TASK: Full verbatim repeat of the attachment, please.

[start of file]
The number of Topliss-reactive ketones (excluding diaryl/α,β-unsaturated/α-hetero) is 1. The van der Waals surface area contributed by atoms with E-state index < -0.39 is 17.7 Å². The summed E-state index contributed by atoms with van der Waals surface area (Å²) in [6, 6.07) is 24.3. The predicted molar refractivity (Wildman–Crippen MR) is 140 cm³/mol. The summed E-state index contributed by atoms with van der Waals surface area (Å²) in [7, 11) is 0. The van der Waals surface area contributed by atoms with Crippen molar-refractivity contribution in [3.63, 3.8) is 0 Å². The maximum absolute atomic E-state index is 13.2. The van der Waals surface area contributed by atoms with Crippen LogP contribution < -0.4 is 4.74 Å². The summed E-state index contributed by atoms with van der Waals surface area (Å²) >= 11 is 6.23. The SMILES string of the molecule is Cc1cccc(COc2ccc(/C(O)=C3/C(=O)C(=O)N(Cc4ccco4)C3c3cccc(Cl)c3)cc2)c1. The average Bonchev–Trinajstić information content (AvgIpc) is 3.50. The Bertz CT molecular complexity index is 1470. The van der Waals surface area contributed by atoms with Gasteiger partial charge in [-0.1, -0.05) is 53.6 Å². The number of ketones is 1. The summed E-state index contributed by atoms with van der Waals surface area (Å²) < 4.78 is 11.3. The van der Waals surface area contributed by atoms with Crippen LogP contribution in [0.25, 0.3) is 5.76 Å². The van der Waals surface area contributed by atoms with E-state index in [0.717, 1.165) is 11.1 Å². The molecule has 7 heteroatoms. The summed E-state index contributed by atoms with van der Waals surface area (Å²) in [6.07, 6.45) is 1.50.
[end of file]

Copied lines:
The number of Topliss-reactive ketones (excluding diaryl/α,β-unsaturated/α-hetero) is 1. The van der Waals surface area contributed by atoms with E-state index < -0.39 is 17.7 Å². The summed E-state index contributed by atoms with van der Waals surface area (Å²) in [6, 6.07) is 24.3. The predicted molar refractivity (Wildman–Crippen MR) is 140 cm³/mol. The summed E-state index contributed by atoms with van der Waals surface area (Å²) in [7, 11) is 0. The van der Waals surface area contributed by atoms with Crippen molar-refractivity contribution in [3.63, 3.8) is 0 Å². The maximum absolute atomic E-state index is 13.2. The van der Waals surface area contributed by atoms with Crippen LogP contribution < -0.4 is 4.74 Å². The summed E-state index contributed by atoms with van der Waals surface area (Å²) >= 11 is 6.23. The SMILES string of the molecule is Cc1cccc(COc2ccc(/C(O)=C3/C(=O)C(=O)N(Cc4ccco4)C3c3cccc(Cl)c3)cc2)c1. The average Bonchev–Trinajstić information content (AvgIpc) is 3.50. The Bertz CT molecular complexity index is 1470. The van der Waals surface area contributed by atoms with Gasteiger partial charge in [-0.1, -0.05) is 53.6 Å². The number of ketones is 1. The summed E-state index contributed by atoms with van der Waals surface area (Å²) < 4.78 is 11.3. The van der Waals surface area contributed by atoms with Crippen LogP contribution in [0.25, 0.3) is 5.76 Å². The van der Waals surface area contributed by atoms with E-state index in [0.717, 1.165) is 11.1 Å². The molecule has 7 heteroatoms. The summed E-state index contributed by atoms with van der Waals surface area (Å²) in [6.07, 6.45) is 1.50.